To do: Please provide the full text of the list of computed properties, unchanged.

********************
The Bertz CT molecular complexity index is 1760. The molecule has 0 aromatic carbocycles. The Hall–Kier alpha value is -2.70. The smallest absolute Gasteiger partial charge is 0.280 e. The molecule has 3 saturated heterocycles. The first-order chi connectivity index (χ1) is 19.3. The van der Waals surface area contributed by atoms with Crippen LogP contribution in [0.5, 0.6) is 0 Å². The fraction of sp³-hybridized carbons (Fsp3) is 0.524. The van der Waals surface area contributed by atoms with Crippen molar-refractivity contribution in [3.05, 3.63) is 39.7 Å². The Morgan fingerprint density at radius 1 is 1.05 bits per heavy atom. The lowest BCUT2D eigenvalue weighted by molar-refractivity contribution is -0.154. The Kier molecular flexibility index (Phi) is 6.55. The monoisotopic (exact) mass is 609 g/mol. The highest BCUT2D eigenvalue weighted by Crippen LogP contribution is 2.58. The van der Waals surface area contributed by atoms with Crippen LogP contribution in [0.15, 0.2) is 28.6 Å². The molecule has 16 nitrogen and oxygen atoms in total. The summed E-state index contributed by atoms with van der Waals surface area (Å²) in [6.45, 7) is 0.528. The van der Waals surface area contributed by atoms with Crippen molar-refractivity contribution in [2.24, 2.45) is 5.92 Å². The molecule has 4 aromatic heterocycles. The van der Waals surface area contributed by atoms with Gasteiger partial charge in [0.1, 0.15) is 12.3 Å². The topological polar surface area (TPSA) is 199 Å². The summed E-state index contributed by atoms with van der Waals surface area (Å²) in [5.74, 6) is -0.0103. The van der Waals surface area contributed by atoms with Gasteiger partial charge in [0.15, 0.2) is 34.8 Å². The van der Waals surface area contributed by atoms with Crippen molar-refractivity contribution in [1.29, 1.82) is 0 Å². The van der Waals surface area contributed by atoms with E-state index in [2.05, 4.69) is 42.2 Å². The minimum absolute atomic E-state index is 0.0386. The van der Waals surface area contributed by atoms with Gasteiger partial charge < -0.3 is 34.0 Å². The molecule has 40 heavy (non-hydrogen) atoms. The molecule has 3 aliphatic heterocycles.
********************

The Bertz CT molecular complexity index is 1760. The molecule has 0 aromatic carbocycles. The Hall–Kier alpha value is -2.70. The smallest absolute Gasteiger partial charge is 0.280 e. The molecule has 3 saturated heterocycles. The first-order chi connectivity index (χ1) is 19.3. The van der Waals surface area contributed by atoms with Crippen LogP contribution in [0.5, 0.6) is 0 Å². The fraction of sp³-hybridized carbons (Fsp3) is 0.524. The van der Waals surface area contributed by atoms with Crippen molar-refractivity contribution in [3.05, 3.63) is 39.7 Å². The Morgan fingerprint density at radius 1 is 1.05 bits per heavy atom. The lowest BCUT2D eigenvalue weighted by molar-refractivity contribution is -0.154. The Kier molecular flexibility index (Phi) is 6.55. The monoisotopic (exact) mass is 609 g/mol. The highest BCUT2D eigenvalue weighted by Crippen LogP contribution is 2.58. The van der Waals surface area contributed by atoms with Crippen LogP contribution in [0.15, 0.2) is 28.6 Å². The molecule has 16 nitrogen and oxygen atoms in total. The summed E-state index contributed by atoms with van der Waals surface area (Å²) in [6.45, 7) is 0.528. The van der Waals surface area contributed by atoms with Crippen molar-refractivity contribution in [2.24, 2.45) is 5.92 Å². The molecule has 4 aromatic heterocycles. The van der Waals surface area contributed by atoms with Gasteiger partial charge in [0.1, 0.15) is 12.3 Å². The topological polar surface area (TPSA) is 199 Å². The summed E-state index contributed by atoms with van der Waals surface area (Å²) in [5.74, 6) is -0.0103. The van der Waals surface area contributed by atoms with Gasteiger partial charge in [0.15, 0.2) is 34.8 Å². The van der Waals surface area contributed by atoms with Crippen molar-refractivity contribution in [1.29, 1.82) is 0 Å². The van der Waals surface area contributed by atoms with E-state index in [2.05, 4.69) is 42.2 Å². The minimum absolute atomic E-state index is 0.0386. The van der Waals surface area contributed by atoms with Gasteiger partial charge < -0.3 is 34.0 Å². The molecule has 40 heavy (non-hydrogen) atoms. The molecule has 3 aliphatic heterocycles.